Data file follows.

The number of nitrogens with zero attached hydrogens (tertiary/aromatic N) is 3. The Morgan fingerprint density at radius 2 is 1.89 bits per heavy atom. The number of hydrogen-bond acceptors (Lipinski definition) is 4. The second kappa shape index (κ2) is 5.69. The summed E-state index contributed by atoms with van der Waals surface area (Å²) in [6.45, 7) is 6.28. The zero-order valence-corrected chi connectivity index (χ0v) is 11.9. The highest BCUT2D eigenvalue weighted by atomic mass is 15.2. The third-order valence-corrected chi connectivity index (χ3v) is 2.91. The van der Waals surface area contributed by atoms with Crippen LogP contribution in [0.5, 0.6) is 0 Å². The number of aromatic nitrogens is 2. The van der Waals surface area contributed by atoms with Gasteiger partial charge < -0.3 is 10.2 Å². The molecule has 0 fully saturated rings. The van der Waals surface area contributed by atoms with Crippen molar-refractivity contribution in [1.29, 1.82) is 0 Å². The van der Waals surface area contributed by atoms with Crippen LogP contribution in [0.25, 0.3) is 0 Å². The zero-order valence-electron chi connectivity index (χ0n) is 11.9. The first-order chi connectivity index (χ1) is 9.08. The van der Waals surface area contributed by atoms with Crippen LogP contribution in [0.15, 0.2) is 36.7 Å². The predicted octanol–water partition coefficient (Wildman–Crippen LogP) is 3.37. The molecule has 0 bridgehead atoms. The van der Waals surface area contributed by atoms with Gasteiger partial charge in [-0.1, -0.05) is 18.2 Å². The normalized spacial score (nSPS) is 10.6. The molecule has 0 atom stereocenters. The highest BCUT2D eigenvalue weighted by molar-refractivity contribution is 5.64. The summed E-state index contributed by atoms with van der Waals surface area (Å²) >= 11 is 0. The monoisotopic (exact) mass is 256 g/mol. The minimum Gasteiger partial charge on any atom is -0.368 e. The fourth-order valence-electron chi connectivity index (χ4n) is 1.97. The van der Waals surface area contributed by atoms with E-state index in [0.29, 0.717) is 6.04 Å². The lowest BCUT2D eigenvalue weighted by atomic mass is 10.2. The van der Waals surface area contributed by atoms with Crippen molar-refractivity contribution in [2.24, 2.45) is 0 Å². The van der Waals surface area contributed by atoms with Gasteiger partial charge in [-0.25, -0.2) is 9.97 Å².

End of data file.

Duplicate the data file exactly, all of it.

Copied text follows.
The number of nitrogens with zero attached hydrogens (tertiary/aromatic N) is 3. The Morgan fingerprint density at radius 2 is 1.89 bits per heavy atom. The number of hydrogen-bond acceptors (Lipinski definition) is 4. The second kappa shape index (κ2) is 5.69. The summed E-state index contributed by atoms with van der Waals surface area (Å²) in [6.45, 7) is 6.28. The zero-order valence-corrected chi connectivity index (χ0v) is 11.9. The highest BCUT2D eigenvalue weighted by atomic mass is 15.2. The third-order valence-corrected chi connectivity index (χ3v) is 2.91. The van der Waals surface area contributed by atoms with Crippen LogP contribution in [0.5, 0.6) is 0 Å². The number of aromatic nitrogens is 2. The van der Waals surface area contributed by atoms with Gasteiger partial charge < -0.3 is 10.2 Å². The molecule has 0 fully saturated rings. The van der Waals surface area contributed by atoms with Crippen molar-refractivity contribution in [1.29, 1.82) is 0 Å². The van der Waals surface area contributed by atoms with Crippen LogP contribution in [0.25, 0.3) is 0 Å². The zero-order valence-electron chi connectivity index (χ0n) is 11.9. The first-order chi connectivity index (χ1) is 9.08. The van der Waals surface area contributed by atoms with Crippen LogP contribution in [0.15, 0.2) is 36.7 Å². The predicted octanol–water partition coefficient (Wildman–Crippen LogP) is 3.37. The molecule has 0 bridgehead atoms. The van der Waals surface area contributed by atoms with Gasteiger partial charge in [-0.1, -0.05) is 18.2 Å². The normalized spacial score (nSPS) is 10.6. The molecule has 0 atom stereocenters. The highest BCUT2D eigenvalue weighted by molar-refractivity contribution is 5.64. The summed E-state index contributed by atoms with van der Waals surface area (Å²) >= 11 is 0. The monoisotopic (exact) mass is 256 g/mol. The minimum Gasteiger partial charge on any atom is -0.368 e. The fourth-order valence-electron chi connectivity index (χ4n) is 1.97. The van der Waals surface area contributed by atoms with E-state index in [0.29, 0.717) is 6.04 Å². The lowest BCUT2D eigenvalue weighted by atomic mass is 10.2. The van der Waals surface area contributed by atoms with Crippen molar-refractivity contribution in [2.24, 2.45) is 0 Å². The van der Waals surface area contributed by atoms with Gasteiger partial charge in [-0.25, -0.2) is 9.97 Å².